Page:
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It’s Not Easy Being Green For This Leading Man, Especially After Death

Clark Wang dances on his environmentally-friendly coffin in "A Will for the Woods."MoreCloseclosemore
Clark Wang dances on his environmentally-friendly coffin in "A Will for the Woods."

There’s an old joke people tell when driving by cemeteries, “Mount Auburn… people are dying to get in there.”

It’s the kind of humor Clark Wang uses to ease his way through end-stage lymphoma in “A Will for the Woods,” a documentary about Wang’s pursuit of environmentally-friendly burial and the movement that’s making it possible. When a green burial advocate asks how many people Wang expects at his funeral, he replies, “We expect five at least. I’ve hired four in advance.” Everyone around the table laughs.

“A Will for the Woods” screens at the Museum of Fine Arts, Boston on Oct. 11 at 2:30 p.m. Two of the four co-directors, Jeremy Kaplan and Tony Hale, grew up in the Boston area, attended Boston College together, and will be present for post-film Q & A along with co-director Brian Wilson. (All four co-directors, including Amy Browne, appear in the photo below.)

"A Will for the Woods" co-directors from L-R: Brian Wilson, Jeremy Kaplan, Tony Hale, and Amy Browne.
"A Will for the Woods" co-directors from L-R: Brian Wilson, Jeremy Kaplan, Tony Hale, and Amy Browne.

Wang’s humor offers levity while the crux of the film remains clear: In the United States, death is big business and its processes and products do more environmental harm than good. What Wang wants, explains Joe Sehee, founder of the Green Burial Council (GBC), is to be buried “the way a vast majority of humanity throughout time have cared for their dead.”

And yet, as this film points out, what Wang wants can be difficult to find. Sehee is one of the many people Wang befriends on his quest to rest on conservation land. The GBC has a goal of conserving a million acres this way and developed the first eco-certification standards for the industry. Massachusetts, for example, has just two green certified funeral parlors and just one cemetery.

“A Will” opens smartly with a montage of home videos from Wang’s life. Clips of him playing accordion and folk dancing, probably in the early '90s, are juxtaposed with close-ups of insects. (We later learn he was known as the “Chinese polka cowboy.”) The visual connection between nostalgia and nature is made. Then the man we’ll learn is Wang climbs into, then on top of his coffin, and does a little jig.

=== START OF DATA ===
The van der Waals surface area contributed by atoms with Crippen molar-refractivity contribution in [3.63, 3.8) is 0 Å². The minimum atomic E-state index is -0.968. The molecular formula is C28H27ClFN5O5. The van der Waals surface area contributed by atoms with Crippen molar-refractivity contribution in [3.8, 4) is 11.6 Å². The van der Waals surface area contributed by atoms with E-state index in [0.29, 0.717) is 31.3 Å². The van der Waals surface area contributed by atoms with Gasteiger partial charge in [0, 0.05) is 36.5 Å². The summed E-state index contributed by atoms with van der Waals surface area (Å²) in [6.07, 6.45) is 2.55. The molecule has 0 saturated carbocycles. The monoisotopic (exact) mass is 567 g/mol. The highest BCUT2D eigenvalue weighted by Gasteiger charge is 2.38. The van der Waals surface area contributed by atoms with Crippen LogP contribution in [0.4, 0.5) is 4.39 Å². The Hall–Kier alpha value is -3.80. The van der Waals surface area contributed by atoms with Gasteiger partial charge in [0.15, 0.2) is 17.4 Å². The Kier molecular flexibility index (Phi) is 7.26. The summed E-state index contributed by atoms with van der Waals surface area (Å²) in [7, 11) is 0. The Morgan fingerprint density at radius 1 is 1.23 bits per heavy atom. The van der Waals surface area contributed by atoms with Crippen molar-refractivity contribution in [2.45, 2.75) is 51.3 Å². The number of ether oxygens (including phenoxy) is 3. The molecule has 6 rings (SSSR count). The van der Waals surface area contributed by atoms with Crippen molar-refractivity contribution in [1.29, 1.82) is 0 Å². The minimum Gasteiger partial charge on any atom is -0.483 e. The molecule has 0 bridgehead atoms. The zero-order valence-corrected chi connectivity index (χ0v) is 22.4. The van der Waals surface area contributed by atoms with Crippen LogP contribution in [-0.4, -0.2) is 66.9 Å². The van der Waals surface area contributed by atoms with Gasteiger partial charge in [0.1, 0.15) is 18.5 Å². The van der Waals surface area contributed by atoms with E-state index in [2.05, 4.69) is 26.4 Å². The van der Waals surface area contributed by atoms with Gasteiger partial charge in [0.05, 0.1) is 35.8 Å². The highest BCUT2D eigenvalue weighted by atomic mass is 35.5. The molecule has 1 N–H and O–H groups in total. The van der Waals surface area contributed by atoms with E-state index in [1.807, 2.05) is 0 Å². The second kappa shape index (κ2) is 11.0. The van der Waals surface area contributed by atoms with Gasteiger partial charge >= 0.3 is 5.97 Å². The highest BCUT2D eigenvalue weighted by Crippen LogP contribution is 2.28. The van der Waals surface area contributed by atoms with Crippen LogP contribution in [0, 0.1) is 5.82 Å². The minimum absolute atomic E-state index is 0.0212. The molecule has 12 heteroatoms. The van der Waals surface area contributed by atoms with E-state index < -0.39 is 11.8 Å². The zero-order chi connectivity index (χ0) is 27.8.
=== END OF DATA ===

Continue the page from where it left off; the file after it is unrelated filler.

A Will for the Woods - Official Trailer from A Will for the Woods on Vimeo.

While Wang is sympathetic, he is not depicted as extraordinary. The directors have given him a heavy burden and he borders on mustering enough magnetism to carry the film through. Other filmmakers would have made him one of three main characters. Then again, the poor man is dying. Part of what this film risks is to tell that story, too. What is it like to die of cancer? Few documentaries brave the ICU and even fewer show a scene in which a significant other climbs into bed to embrace her dying loved one.

“A Will for the Woods” is one of a handful of recent documentaries that have investigated the too-rarely broached topic of dying in America. “We Will Live Again” (about cryonics) and “Die Like an Egyptian” (about a man obsessed with crafting his own coffin) played IFFBoston in 2013; “Sanjiban” (about a filmmaker’s final days) and “Furever” (about pet death) played locally as well; one of the most bold-faced and likely overlooked films about the dying process, “Stopping For Death” (a profile of a hospice house) played Newburyport Documentary Film Festival last year. I'll admit I had to hang in there past the first 20-minutes of this one but was awed by its raw approach to end of life.

“A Will” sets itself apart as a feature-length films that sticks with its living character after death. While Wang’s body awaits chemical-free preparation, and after it is shown iced and still, the woman leading the ritual says, “Let’s stop and ask for his understanding for our awkwardness…” In this way, the filmmakers allow audience members to acknowledge their own discomfort with death. Maybe even with the film itself.

Clark Wang and his wife Jane consider a location for his burial.
Clark Wang and his wife Jane consider a location for his burial.

Earlier, Wang also distinguishes his mostly ordinary place in the living world. “Dying from lymphoma feels so empty and meaningless and pointless,” he says, and without his green burial mission, he’d feel like “just another of the countless cancer deaths…” “A Will for the Woods,” so adamantly about one man and one cause, asserts that when crafting an effective story, one can be enough.

Additional screenings of "A Will for the Woods," including one in Bath, Maine on Oct. 25 are listed here.

Erin Trahan edits The Independent and is teaching an adult education course for Montserrat College of Art that will travel to Montreal’s RIDM Film Festival this November.

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